Podcast of the Week: CONVERSATIONS WITH PEOPLE WHO HATE ME
I really hope that this interesting project evolves into something even greater than it already seems to be. Let me back up; Dylan Marron is a YouTuber and regular contributor for the channel Seriously.TV who falls firmly into what we could call the Social Justice Warrior camp. Some of his most popular videos include his “unboxing” series, where he unboxes “the hottest intangible ideologies on the market,” such as rape culture and liberal elitism. However, what sets him apart from many similar YouTubers is his staunch commitment to two important things; never becoming angry to the point of incoherence and never assuming he can fully speak for a community he is not a part of. In short, he’s great at finding and interviewing guests and giving them a platform to speak for themselves. I may have my personal disagreements with what Marron chooses to focus his political energies on from time to time, but it’s hard not to be charmed by his presence and consistency as a personality.
Obviously being an outspoken advocate of everything Social Justice on the internet has earned Dylan quite a lot of hate over his time in the internet spotlight, so as you can imagine, he’s accrued his fair share of hateful messages from various people across the web. His new podcast is an attempt to speak with some of the people who have sent him particularly vindictive messages over the years in an attempt to unpack the hatred that they expressed and why they felt the need to express it. This has been done in the world of podcasting already, most notably on episode #545 of This American Life (which I can’t recommend enough). What happens in the pilot episode is pretty much identical to what occurred in the This American Life episode; the troll, in this case named Chris, breaks down pretty much immediately over the phone and becomes much more respectful, agreeable, and differential than he was in his original message in which he called Dylan “a piece of shit.”
It’s a very good conversation that Dylan and Chris have, primarily because Dylan never wags the finger of racism, xenophobia, or sexism when Chris expresses views which could be characterized that way, while simultaneously gently challenging those views. Dylan walks a great fine line between giving Chris a platform and allowing Chris to feel comfortable in the conversation. Inherently, there’s dramatic tension between the two as they speak, the listener always expecting Chris to fly off the handle and becoming as unhinged as he was in his initial message to Dylan. When this doesn’t happen, we’re left with the sense that bridges can be built, hearts can be won, and we’re not so really different, after all.
That being said, while it’s nice to know that a social justice warrior and an internet troll can be polite to each other for a 25 minute conversation, Dylan and Chris’s conversation mostly consists of them swatting at each other with their predetermined talking points on issues such as gay rights, trans rights, and Black Lives Matter. Chris often concedes that Dylan has a point on various issues, and Dylan does a nice job keeping the conversation in a realm where both parties can speak from direct, personal experience, but we don’t get a deep dive into the mind and soul of Chris, to understand why he felt so compelled to write to Dylan that day in the first place. I look forward to tracking the show’s growth and seeing the conversations get longer and more personal. Why was Chris so angry? What in his life was frustrating him to the point where he had to “have a couple cocktails” and write hateful things to a man on the internet that he’d never met? What is it like to be married to a woman who he says he can’t talk about politics with? We can’t get to the heart of hate by only discussing our glib differences in political opinions—to truly unbox it we need to expose the parts of ourselves we’re not always ready to accept, in order to allow others to expose themselves in kind.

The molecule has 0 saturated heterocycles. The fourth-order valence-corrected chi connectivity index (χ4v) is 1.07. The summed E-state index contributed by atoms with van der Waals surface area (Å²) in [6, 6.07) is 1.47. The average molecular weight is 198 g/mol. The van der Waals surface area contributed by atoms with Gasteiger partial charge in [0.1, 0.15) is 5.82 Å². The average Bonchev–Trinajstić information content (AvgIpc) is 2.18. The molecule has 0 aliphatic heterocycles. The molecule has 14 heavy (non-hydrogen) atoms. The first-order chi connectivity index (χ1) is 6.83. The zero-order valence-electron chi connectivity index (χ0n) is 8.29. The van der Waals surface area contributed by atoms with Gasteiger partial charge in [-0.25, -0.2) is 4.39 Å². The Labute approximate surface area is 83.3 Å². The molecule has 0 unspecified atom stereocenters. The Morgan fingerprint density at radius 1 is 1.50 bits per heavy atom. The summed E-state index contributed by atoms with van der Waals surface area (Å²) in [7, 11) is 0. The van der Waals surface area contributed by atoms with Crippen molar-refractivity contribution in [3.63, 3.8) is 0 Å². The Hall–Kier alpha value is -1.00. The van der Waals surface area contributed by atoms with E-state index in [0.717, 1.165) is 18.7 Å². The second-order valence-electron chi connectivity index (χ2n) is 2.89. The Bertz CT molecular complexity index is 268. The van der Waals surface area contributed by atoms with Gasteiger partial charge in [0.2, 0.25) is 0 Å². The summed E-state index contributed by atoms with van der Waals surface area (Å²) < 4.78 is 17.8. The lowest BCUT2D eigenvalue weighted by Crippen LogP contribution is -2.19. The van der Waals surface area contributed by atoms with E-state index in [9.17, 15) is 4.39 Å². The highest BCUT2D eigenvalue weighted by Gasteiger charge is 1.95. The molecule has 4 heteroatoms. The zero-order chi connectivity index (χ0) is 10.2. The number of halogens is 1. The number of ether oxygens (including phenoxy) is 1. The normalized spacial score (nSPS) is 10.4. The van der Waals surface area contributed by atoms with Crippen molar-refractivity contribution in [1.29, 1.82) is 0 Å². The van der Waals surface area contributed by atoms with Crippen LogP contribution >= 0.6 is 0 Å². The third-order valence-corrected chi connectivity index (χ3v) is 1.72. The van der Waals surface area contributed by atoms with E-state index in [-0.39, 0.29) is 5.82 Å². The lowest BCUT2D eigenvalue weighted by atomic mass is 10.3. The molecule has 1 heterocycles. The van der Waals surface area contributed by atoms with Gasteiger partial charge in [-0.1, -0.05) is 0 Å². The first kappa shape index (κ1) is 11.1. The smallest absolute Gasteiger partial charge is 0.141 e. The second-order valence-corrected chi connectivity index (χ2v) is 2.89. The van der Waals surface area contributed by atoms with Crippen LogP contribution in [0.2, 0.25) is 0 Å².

On January 21st, while many people were participating in the Women’s March, protesting the inauguration of Trump, I was instead taking psychedelic mushrooms with my girlfriend in Malibu. While part of me regrets not participating in the march, I’m ultimately glad that I spent the day as I did. While in the midst of the trip, the opening refrain from the Talking Head’s “Once in a Lifetime” began to rattle around my head: “And you may find yourself behind the large wheel of an automobile, and you may find yourself in a beautiful house, with a beautiful wife, And you may ask yourself, Well, how did I get here?” Naturally, this shifted how I view “Trump supporters” as a group. We all find ourselves playing the parts that life hands us; very rarely are our choices truly conscious or entirely our own. None of us truly chose the lives we eventually find ourselves enacting, and oftentimes we find ourselves doing and saying things that we cannot fully justify or understand when confronted with them. CONVERSATIONS WITH PEOPLE WHO HATE me has a lot of potential and I would love for it to be a success, especially one that attempts to connect with its guests as people, rather than as the stereotypes they initially present themselves as through their computer screens.